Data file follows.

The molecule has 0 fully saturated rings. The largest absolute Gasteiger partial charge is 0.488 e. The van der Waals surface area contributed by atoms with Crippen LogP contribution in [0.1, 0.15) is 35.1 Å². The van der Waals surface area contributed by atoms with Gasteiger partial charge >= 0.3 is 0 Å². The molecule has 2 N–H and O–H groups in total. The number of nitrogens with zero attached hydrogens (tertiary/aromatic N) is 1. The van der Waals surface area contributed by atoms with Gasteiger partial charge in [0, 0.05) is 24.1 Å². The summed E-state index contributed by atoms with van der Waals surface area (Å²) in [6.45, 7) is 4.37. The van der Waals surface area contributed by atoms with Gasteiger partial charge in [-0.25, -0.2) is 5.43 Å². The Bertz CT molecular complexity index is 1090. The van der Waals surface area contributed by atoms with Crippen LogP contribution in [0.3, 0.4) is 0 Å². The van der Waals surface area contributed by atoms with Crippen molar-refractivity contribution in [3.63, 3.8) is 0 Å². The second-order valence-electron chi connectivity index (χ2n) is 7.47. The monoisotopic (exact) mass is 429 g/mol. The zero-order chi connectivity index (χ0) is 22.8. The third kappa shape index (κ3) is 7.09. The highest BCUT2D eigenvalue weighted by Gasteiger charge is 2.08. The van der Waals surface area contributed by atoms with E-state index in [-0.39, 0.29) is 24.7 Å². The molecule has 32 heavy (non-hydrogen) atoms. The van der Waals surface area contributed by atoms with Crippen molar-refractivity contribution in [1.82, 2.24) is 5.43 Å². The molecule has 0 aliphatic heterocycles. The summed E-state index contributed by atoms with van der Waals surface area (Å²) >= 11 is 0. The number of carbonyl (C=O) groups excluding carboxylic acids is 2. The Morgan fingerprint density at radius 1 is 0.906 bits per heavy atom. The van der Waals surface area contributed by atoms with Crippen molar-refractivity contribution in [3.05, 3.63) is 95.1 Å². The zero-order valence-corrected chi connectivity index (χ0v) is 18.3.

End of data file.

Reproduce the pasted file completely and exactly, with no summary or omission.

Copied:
The molecule has 0 fully saturated rings. The largest absolute Gasteiger partial charge is 0.488 e. The van der Waals surface area contributed by atoms with Crippen LogP contribution in [0.1, 0.15) is 35.1 Å². The van der Waals surface area contributed by atoms with Gasteiger partial charge >= 0.3 is 0 Å². The molecule has 2 N–H and O–H groups in total. The number of nitrogens with zero attached hydrogens (tertiary/aromatic N) is 1. The van der Waals surface area contributed by atoms with Gasteiger partial charge in [0, 0.05) is 24.1 Å². The summed E-state index contributed by atoms with van der Waals surface area (Å²) in [6.45, 7) is 4.37. The van der Waals surface area contributed by atoms with Gasteiger partial charge in [-0.25, -0.2) is 5.43 Å². The Bertz CT molecular complexity index is 1090. The van der Waals surface area contributed by atoms with Crippen LogP contribution in [0.3, 0.4) is 0 Å². The van der Waals surface area contributed by atoms with Crippen molar-refractivity contribution in [3.63, 3.8) is 0 Å². The second-order valence-electron chi connectivity index (χ2n) is 7.47. The monoisotopic (exact) mass is 429 g/mol. The zero-order chi connectivity index (χ0) is 22.8. The third kappa shape index (κ3) is 7.09. The highest BCUT2D eigenvalue weighted by Gasteiger charge is 2.08. The van der Waals surface area contributed by atoms with E-state index in [-0.39, 0.29) is 24.7 Å². The molecule has 32 heavy (non-hydrogen) atoms. The van der Waals surface area contributed by atoms with Crippen molar-refractivity contribution in [1.82, 2.24) is 5.43 Å². The molecule has 0 aliphatic heterocycles. The summed E-state index contributed by atoms with van der Waals surface area (Å²) >= 11 is 0. The number of carbonyl (C=O) groups excluding carboxylic acids is 2. The Morgan fingerprint density at radius 1 is 0.906 bits per heavy atom. The van der Waals surface area contributed by atoms with Crippen molar-refractivity contribution in [3.05, 3.63) is 95.1 Å². The zero-order valence-corrected chi connectivity index (χ0v) is 18.3.